Breast Cancer

The past week in oncology-related news includes shortages of crucial pediatric cancer drug, results of a study of racial disparities in multiple myeloma, and new drug on the horizon for HER2 metastatic breast cancer.
Two human genes, BRCA1 and BRCA2 (BRCA1/2), produce proteins that block the growth of cancer, such as breast or ovarian cancer. These proteins ensure the stability of each cell’s genetic material and help to repair damaged DNA. A mutation in either BRCA results in these proteins not functioning correctly. Specifically, DNA damage may not be repaired effectively, which can lead to cancer.
On May 3, 2019, the US Food and Drug Administration (FDA) approved ado-trastuzumab emtansine (Kadcyla; Genentech) for the adjuvant treatment of patients with HER2-positive early breast cancer who have residual invasive disease after neoadjuvant taxane and trastuzumab-based treatment. Patients should be selected for treatment with this agent based on an FDA-approved companion diagnostic test (Ventana Medical System’s PATHWAY anti-HER-2/neu [4B5] Rabbit Monoclonal Primary Antibody assay or INFORM HER2 Dual ISH DNA Probe Cocktail assay).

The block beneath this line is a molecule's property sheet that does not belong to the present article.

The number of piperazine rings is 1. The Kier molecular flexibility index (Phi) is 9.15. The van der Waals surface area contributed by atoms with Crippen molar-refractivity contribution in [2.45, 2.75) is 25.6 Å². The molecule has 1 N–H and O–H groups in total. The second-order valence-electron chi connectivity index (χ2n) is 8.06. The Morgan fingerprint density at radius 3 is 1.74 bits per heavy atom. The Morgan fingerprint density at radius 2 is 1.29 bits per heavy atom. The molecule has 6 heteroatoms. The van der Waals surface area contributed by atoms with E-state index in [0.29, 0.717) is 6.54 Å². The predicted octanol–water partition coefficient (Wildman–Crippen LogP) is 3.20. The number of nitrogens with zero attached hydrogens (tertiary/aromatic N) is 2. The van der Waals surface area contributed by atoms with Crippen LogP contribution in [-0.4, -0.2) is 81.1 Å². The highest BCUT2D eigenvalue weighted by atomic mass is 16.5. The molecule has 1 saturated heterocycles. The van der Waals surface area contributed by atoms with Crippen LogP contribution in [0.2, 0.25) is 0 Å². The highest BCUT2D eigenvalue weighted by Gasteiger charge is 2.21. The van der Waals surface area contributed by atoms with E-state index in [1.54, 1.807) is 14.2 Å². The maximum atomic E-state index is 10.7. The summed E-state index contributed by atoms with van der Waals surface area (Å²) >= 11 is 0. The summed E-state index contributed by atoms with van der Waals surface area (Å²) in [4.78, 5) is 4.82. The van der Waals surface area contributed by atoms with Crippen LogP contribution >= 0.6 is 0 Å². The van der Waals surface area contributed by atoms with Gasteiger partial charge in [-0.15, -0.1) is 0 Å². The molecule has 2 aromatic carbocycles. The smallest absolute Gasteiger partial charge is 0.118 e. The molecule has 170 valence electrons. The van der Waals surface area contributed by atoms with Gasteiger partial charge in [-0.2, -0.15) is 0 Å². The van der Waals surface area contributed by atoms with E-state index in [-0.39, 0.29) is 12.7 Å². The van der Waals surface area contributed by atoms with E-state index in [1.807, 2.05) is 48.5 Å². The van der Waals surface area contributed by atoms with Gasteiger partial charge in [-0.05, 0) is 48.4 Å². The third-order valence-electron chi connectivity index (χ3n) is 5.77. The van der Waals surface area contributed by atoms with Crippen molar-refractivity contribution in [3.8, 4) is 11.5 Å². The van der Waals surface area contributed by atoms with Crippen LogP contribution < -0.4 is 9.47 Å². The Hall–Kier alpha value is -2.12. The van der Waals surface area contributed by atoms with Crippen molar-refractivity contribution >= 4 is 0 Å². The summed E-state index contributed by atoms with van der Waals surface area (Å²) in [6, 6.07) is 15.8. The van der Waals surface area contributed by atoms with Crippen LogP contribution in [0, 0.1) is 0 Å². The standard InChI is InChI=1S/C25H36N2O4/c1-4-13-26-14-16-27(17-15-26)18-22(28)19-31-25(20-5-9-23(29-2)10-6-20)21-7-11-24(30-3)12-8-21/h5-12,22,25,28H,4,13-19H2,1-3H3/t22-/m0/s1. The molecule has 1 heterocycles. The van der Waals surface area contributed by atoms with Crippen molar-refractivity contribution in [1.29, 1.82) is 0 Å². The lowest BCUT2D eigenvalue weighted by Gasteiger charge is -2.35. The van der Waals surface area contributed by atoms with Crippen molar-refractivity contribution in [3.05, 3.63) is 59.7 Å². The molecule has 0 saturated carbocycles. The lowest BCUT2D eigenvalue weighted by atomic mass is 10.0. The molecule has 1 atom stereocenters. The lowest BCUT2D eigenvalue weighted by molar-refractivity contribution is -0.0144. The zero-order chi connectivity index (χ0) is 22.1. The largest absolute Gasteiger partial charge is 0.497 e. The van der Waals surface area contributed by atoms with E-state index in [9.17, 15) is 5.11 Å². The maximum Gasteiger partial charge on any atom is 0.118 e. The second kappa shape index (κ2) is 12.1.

On April 4, 2019, the US Food and Drug Administration (FDA) expanded the indication of palbociclib (Ibrance; Pfizer), a kinase inhibitor, in combination with specific endocrine therapies for men with hormone receptor (HR)-positive, human epidermal growth factor receptor 2 (HER2)-negative advanced or metastatic breast cancer. This is the first hormonal-based therapy to be approved for men.
On March 27, 2019, the US Food and Drug Administration (FDA) issued an alert from its Office of Women’s Health announcing that, after more than 20 years of regulatory oversight, the agency is proposing amendments to the existing policy governing mammography services.
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